Disciples Obey Jesus. In regeneration, God implants within his children a desire to obey and a willingness to conform their lives to his commands, as Ezekiel 36:25–27 and Deuteronomy 30:6 make plain. God, through the prophet Jeremiah, indicated that this was a singular blessing of the New Covenant as well: “I will put my law within them, and I will write it on their hearts” (Jer. 31:33). Theologian Michael Allen, therefore, says that the New Covenant “interiorizes God’s direction and instruction.”[7] This “interiorizing” of God’s instruction—along with a heartfelt love for Christ— “controls” or “constrains” believers to such a degree that it gives focus and organization to their lives (2 Cor. 5:9, 14). Disciples heed Mary’s instruction to those attending the wedding at Cana: “Do whatever he tells you” (Jn. 2:5).

Disciples Love the Church. The ancient sage was right: “Whoever isolates himself seeks his own desire; he breaks out against all sound judgment” (Prov. 18:1). While our walk with Christ is personal, it is not individualistic. God’s covenant promise to Abraham in Genesis 12 establishes God’s design to have an international body of believers who joyfully submit to Jesus as Lord.[8] God’s agenda, therefore, is for a person’s discipleship to take place in a community of believers. This means that the biblical portrait of discipleship is at odds with any notion which suggests that one’s spirituality is not linked to the visible church.[9] Jesus spoke about the visible church in Matt. 16:18 and 18:17—and in the latter Jesus calls believers to confront one another regarding sin in their lives. While we dislike confrontation, Jesus knows we need correction. And he’s committed to our growth in grace. When David sinned against the Lord through his adultery and conspiracy to murder, God sent Nathan to confront him (2 Sam. 11:1–12:15). In response, David refuses to rationalize his behavior; instead, he humbly repents and asks God for forgiveness, and pens the moving words of Psalm 51. Here’s the point: We need others to love us enough to point out both our blatant sin and blind spots—and to do so lovingly, patiently, and graciously. We have much to learn if the only thing we’re convinced of is our own irreproachability.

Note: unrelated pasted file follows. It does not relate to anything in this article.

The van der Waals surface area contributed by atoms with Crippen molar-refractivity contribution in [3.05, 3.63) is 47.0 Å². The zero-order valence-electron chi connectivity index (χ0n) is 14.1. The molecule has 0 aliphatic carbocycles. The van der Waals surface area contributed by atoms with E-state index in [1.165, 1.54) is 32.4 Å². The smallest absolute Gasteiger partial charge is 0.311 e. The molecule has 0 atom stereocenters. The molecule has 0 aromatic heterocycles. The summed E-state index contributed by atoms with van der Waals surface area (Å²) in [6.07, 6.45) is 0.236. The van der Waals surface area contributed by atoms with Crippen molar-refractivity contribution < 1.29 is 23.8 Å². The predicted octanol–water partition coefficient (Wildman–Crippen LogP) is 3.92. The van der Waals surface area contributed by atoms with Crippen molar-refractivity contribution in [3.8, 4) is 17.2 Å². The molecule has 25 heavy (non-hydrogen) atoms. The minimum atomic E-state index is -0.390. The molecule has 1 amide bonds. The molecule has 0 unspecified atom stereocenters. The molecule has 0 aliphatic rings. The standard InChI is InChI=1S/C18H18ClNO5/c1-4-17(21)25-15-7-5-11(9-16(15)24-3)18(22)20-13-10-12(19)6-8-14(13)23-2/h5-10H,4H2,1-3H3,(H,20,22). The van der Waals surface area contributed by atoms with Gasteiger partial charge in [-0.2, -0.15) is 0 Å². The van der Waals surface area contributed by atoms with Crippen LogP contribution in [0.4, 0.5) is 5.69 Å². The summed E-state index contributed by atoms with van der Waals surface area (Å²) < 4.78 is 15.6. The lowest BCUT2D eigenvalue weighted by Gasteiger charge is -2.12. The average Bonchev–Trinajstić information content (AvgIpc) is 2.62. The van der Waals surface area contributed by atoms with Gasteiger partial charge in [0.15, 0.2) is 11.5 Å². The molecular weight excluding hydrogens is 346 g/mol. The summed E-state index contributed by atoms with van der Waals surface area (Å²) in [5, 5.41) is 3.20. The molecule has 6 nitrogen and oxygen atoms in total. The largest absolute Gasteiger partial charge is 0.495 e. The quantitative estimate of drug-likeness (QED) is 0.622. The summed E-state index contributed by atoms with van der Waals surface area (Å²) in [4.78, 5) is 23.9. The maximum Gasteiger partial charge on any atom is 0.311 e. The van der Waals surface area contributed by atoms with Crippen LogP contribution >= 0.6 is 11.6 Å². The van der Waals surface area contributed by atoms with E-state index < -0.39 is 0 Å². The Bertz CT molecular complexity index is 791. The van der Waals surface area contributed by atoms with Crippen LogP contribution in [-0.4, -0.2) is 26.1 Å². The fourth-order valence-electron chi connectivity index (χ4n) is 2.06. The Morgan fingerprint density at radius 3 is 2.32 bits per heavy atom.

[1] Jonathan Edwards, “God the Best Portion of the Christian,” in Altogether Lovely: Jonathan Edwards on the Glory and Excellency of Jesus Christ, ed. Don Kistler (Orlando: Soli Deo Gloria, 1997), 7.

[2] See also John 1:12–13, 1 John 2:29, 3:9, 4:7, 5:1, and 5:4, 18. Also, note that the NIV does not translate 1 John 5:1 accurately. For some reason, they translate the perfect tense as if it were present tense. The ESV translates it correctly.

[3] John Calvin, The Acts of the Apostles 1–13, ed. David W. Torrance and T. F. Torrance, trans. W. J. G. McDonald, Vol. 1 (Grand Rapids, MI: Eerdmans, 1982), 149 (on Acts 5:30).

[4] Peter Martyr Vermigli, “The Authority of Scripture,” in The Peter Martyr Reader, eds. John Patrick Donnelly, Frank James III, and Joseph C. McLelland (Kirksville, MO: Trueman State University Press, 1999), 78.

[5] Bernard of Clairvaux, “On Loving God,” in Bernard of Clairvaux: Selected Works, ed. Emilie Griffin; trans. G. R. Evans (New York: HarperCollins, 1987), 72.

[6] Jonathan Edwards, “I Know My Redeemer Lives,” in The Sermons of Jonathan Edwards, eds. W. H. Kimnach, K. P. Minkema, and Douglas A. Sweeney (New Haven: Yale University Press, 1999), 158–159.

[7] Michael Allen, Sanctification, New Studies in Dogmatics (Grand Rapids, MI: Zondervan, 2017), 202.

[8] Paul R. Williamson, Sealed with an Oath: Covenant in God’s Unfolding Purpose, New Studies in Biblical Theology 23 (Downers Grove: IVP, 2007), 83–84.

[9] The most recent statistics suggest that this is what many Americans believe. See, e.g., “Among Unchurched Americans,” Facts & Trends 63:2 (Spring 2017): 15.